Welcome to www.n-georgia.com Discover Cassville Georgia - An "almost" battle town was burned. A Confederate cemetery and marker for courthouse square stands.
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Cassville was created by the Georgia Legislature in 1832 to serve as county seat for simultaneously created Cass County (now Bartow), one of ten original counties carved from the former Cherokee territory. By the 1850's Cassville was the cultural center of north Georgia with two colleges (male and female), four hotels, a newspaper and wooden sidewalks.

Georgia's first Supreme Court decision was delivered at Cassville in 1846. Many of the Cherokee Nation's legal battles to hold on to north Georgia were staged at the Cassville Court House. But by the end of the Civil War, all that remained of Cassville's former eminence was three homes, two churches and a Confederate Cemetery.
Cassville is remembered by students of the Civil War for what did not happen here: The Cassville Affair. During the Atlanta Campaign, Confederate General Joe Johnston intended a major offensive here after tricking General Sherman into dividing his forces at Adairsville.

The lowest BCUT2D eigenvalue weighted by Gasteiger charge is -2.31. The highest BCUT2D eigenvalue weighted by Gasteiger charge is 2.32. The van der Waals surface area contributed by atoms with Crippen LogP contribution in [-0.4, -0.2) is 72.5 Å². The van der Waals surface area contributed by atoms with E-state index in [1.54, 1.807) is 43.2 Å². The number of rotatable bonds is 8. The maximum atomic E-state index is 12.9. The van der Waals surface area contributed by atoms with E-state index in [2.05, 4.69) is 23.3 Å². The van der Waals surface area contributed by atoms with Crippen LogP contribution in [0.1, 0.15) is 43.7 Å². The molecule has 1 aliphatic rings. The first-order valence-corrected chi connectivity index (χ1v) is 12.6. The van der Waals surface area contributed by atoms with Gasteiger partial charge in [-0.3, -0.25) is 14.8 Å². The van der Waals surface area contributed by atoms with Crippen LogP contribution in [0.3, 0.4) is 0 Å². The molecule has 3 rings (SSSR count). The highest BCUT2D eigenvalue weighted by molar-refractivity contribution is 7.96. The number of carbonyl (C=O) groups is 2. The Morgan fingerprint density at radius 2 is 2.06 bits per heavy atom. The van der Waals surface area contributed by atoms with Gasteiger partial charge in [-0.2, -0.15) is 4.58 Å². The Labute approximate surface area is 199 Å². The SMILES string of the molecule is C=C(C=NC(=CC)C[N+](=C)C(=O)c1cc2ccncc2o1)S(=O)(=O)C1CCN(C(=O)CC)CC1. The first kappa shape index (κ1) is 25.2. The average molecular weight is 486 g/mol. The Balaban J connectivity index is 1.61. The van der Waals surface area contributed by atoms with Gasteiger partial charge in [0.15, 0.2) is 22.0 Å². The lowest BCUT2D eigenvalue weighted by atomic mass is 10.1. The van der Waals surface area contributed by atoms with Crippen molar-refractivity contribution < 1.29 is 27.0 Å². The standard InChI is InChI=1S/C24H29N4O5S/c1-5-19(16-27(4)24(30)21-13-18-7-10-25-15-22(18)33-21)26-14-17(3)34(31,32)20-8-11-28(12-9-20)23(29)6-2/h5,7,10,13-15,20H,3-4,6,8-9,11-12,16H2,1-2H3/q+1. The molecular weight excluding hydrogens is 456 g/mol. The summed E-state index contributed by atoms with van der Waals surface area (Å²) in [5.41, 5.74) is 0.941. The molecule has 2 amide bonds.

Quite likely, this last best offensive would have been successful and leveled the playing field for Gen. Johnston's extremely out-numbered Confederate troops. However, the evening before the battle that was not, May 18, 1864, Confederate Gen. John Hood convinced Johnston to withdraw south to Allatoona. (The same evening, Gen. Johnston succumbed to another's wish and was baptised at Cassville by Gen. Polk, a clergyman, at the request of Mrs. Johnston.)

Union Forces occupied Cassville from that night until November 1864. On October 30, orders were issued to destroy Cassville. Residents were given only 20 minutes notice the town was being burned. No images of the town, nor official records of her citizens, survived.
Directions and Website
Directions: Take Cassville/White Exit from I-75. Also north of Cartersville on old US 41
Historic Cassville Website
Cassville Museum

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